Alaska’s Rep. Don Young seems happy to be the stalking horse for the softened Magnuson Stevens Act, the law that governs our nation’s fisheries. But the revised version eviscerates the Alaska Model of fisheries management and does not reflect the majority view of Alaskan fishermen. More importantly for the nation, it seeks to uncouple the management of fish stocks from science and emphasizes economic gain in setting harvest levels. This new language would set the stage for an era of disastrous mismanagement, and ultimately, the private ownership of our nation’s wild fish resources.
Having fished commercially in Alaskan waters for over 30 years I have seen first-hand the efficacy of the Alaska Model, which emphasizes science based stock assessments and uses “hard caps” that shut down the entire fishery when the sustainable harvest level is reached. This recognizes the potential for overfishing to outstrip a species’ ability to reproduce.
There is little doubt that New England’s once-famous cod resource has been hammered to the breaking point by overfishing. Yet this proposed draft of the MSA would replace the word “overfished” with the more vague “depleted,” de-emphasize their Science and Statistical Committees, and allow fishery management councils to weigh decisions prioritizing the economic need and dependence. Together this will allow them to accelerate already-foolhardy practices in setting unsustainable catch limits.
Here in Alaska we have recognized the relationship between the health of the golden goose and the continued sustained harvest of its eggs, and the North Pacific Fisher Management Council is globally admired for its ability to manage accordingly. It is horseshoes and hand grenades science, admittedly. The ocean is a vast place, and its residents are capricious creatures.
Nevertheless the overall record of the NPFMC speaks for itself. The Bering Sea and Gulf of Alaska remain consistently vital and productive. The reasoning that councils should be free from the constraints of data-based stock assessments because they are sometimes wrong is like wearing a blindfold to shoot your machine gun because you’re nearsighted.
Even in Alaska we have had our crashes, in which populations of valuable species fall to unharvestable levels and do not recover. King and snow crab, once abundant in Kodiak waters, have remained at historically low numbers for decades, despite high harvest levels just prior to their crashes. Better science might have recognized a pattern of retrenchment, in which far-flung populations of crab had retreated to concentrated enclaves.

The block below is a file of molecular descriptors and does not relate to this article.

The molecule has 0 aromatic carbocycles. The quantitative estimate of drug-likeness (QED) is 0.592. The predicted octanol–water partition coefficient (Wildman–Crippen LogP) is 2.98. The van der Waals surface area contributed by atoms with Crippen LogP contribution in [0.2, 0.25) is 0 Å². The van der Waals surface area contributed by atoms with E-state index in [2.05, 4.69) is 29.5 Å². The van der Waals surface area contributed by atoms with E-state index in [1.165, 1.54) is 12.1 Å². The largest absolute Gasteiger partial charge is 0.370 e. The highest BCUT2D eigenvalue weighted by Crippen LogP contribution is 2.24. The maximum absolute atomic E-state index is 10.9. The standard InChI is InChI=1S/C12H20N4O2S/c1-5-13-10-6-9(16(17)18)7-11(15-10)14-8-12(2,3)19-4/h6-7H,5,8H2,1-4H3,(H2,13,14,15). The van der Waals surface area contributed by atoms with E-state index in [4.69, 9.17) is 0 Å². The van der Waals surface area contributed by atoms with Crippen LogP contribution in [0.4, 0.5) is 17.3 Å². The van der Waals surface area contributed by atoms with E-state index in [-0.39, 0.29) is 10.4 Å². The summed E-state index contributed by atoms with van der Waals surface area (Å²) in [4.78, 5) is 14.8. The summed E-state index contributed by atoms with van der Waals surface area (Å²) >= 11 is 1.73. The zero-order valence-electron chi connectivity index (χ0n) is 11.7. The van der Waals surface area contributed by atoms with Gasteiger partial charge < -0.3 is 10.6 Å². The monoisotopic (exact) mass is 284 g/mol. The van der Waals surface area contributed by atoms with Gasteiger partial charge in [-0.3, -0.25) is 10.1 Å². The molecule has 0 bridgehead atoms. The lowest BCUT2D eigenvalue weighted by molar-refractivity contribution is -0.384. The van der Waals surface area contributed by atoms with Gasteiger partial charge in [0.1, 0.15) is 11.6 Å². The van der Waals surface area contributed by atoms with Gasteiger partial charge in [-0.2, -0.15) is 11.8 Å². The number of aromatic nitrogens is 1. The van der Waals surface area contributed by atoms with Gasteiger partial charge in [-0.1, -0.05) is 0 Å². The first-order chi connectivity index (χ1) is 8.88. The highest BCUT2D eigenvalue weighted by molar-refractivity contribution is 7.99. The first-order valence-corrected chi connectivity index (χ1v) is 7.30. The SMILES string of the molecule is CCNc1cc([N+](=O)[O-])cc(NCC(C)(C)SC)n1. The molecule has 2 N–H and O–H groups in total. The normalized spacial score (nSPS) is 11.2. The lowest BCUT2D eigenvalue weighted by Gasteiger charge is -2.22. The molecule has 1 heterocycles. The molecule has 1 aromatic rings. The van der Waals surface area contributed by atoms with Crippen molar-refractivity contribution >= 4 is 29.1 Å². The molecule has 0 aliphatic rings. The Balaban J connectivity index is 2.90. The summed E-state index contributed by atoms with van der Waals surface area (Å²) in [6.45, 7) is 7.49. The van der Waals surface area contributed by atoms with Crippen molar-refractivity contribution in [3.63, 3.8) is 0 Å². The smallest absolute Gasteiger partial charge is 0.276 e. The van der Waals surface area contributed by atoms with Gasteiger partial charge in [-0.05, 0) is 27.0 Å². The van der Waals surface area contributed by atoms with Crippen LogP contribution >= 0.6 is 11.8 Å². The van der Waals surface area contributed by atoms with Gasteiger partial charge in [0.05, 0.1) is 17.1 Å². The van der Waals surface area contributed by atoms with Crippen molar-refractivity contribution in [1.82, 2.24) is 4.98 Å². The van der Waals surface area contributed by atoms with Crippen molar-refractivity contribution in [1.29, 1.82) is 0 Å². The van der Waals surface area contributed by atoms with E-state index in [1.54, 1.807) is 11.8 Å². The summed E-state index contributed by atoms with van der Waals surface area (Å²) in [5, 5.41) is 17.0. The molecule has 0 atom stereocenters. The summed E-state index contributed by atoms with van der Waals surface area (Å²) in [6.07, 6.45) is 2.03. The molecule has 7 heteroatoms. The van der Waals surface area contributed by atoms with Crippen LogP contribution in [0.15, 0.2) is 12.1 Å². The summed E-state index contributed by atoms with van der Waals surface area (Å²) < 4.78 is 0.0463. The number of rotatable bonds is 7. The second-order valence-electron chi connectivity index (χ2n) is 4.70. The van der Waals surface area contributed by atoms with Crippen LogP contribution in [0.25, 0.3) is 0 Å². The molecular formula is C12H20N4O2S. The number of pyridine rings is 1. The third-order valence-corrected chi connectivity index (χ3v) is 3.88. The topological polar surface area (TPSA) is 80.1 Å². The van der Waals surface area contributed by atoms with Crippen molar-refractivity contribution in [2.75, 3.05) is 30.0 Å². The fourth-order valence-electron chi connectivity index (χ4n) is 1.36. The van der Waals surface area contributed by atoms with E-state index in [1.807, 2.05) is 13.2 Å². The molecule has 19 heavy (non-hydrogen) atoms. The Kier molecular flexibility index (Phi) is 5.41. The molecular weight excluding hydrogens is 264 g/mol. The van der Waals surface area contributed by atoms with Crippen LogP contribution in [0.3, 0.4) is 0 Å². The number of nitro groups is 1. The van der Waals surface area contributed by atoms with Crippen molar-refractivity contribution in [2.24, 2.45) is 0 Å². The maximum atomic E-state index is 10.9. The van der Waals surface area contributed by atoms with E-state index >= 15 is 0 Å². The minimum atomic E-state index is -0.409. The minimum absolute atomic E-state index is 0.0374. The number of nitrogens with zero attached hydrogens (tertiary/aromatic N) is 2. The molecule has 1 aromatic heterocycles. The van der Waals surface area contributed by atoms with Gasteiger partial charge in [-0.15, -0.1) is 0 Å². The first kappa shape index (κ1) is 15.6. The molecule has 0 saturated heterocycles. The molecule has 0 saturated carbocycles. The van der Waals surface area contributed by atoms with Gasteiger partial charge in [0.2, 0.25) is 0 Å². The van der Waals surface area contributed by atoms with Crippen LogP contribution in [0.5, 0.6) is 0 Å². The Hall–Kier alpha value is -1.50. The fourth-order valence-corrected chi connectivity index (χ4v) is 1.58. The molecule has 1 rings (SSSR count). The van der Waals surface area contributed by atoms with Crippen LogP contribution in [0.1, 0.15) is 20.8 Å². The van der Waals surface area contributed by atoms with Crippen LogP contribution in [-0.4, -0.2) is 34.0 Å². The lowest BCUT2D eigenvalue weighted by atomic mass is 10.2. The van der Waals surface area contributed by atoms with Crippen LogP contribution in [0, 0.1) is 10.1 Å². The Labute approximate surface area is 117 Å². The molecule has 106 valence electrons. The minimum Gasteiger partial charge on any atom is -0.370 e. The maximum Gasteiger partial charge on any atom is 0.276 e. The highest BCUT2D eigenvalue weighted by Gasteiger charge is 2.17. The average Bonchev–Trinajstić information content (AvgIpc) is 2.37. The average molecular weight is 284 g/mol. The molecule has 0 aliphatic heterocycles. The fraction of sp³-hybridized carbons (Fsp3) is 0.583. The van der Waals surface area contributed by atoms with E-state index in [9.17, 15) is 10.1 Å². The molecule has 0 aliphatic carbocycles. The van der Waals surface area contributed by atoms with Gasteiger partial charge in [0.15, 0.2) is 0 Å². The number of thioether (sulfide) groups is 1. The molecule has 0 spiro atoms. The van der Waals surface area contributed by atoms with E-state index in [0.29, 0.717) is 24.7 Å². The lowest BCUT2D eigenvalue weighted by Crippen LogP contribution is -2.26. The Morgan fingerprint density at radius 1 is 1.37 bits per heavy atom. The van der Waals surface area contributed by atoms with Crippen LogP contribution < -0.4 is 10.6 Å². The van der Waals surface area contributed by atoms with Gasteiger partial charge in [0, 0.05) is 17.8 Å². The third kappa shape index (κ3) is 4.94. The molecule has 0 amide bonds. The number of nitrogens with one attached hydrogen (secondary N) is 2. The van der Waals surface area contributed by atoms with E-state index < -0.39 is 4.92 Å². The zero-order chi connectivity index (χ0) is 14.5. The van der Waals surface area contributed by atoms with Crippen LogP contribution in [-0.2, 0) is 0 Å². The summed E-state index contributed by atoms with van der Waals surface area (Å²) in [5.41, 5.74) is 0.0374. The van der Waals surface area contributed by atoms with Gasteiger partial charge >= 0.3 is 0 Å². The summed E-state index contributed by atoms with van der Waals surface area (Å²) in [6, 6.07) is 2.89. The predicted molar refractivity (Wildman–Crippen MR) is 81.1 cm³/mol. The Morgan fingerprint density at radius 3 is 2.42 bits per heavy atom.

This pattern of localized pockets of abundance just prior to a crash has been borne out by research. If scientific stock assessments are discounted and catch levels set to maximize short-term gain, we will watch species wink out one by one as fishermen concentrate their efforts on getting their last, fat pieces of the dying geese.
Further, the federal fallback position for at-risk fisheries has been to implement a catch shares program, which makes adhering to a hard cap relatively easy. Alaska has been a pioneer here, too. When the Bering Sea king crab fishery was determined to be dangerously oversubscribed the NPFMC gave de facto ownership of the crab to selected corporations and individuals.
Today those Quota Share holders extract a fee from the working fishermen of 50-75 percent of the value of the deadliest catch. It is not well known that those brave crabbers on television are essentially sharecroppers.
As American fisheries become more distressed, they are likely to be considered for catch share programs. The new absentee owners of the resource will then be free to charge an extraction fee, pitting local working fishermen against each other in a bidding war for access. The result is less money in fishermen’s pockets and less taxes in their towns.
Capital flight from fishing towns has consistently followed the implementation of catch shares. Should the fishery be successfully rebuilt (although management councils might be relieved of their obligation to do this by replacing “overfished” with “depleted”), the quota share holders will permanently own the expanded fishery and its increased value, one harvested for them by their renters and managed for them by the federal government.
Ironically, the new language in MSA meant to aid fishing communities could very well hasten their demise.
Kodiak resident Terry Haines is a commercial fisherman and former member of the Kodiak City Council.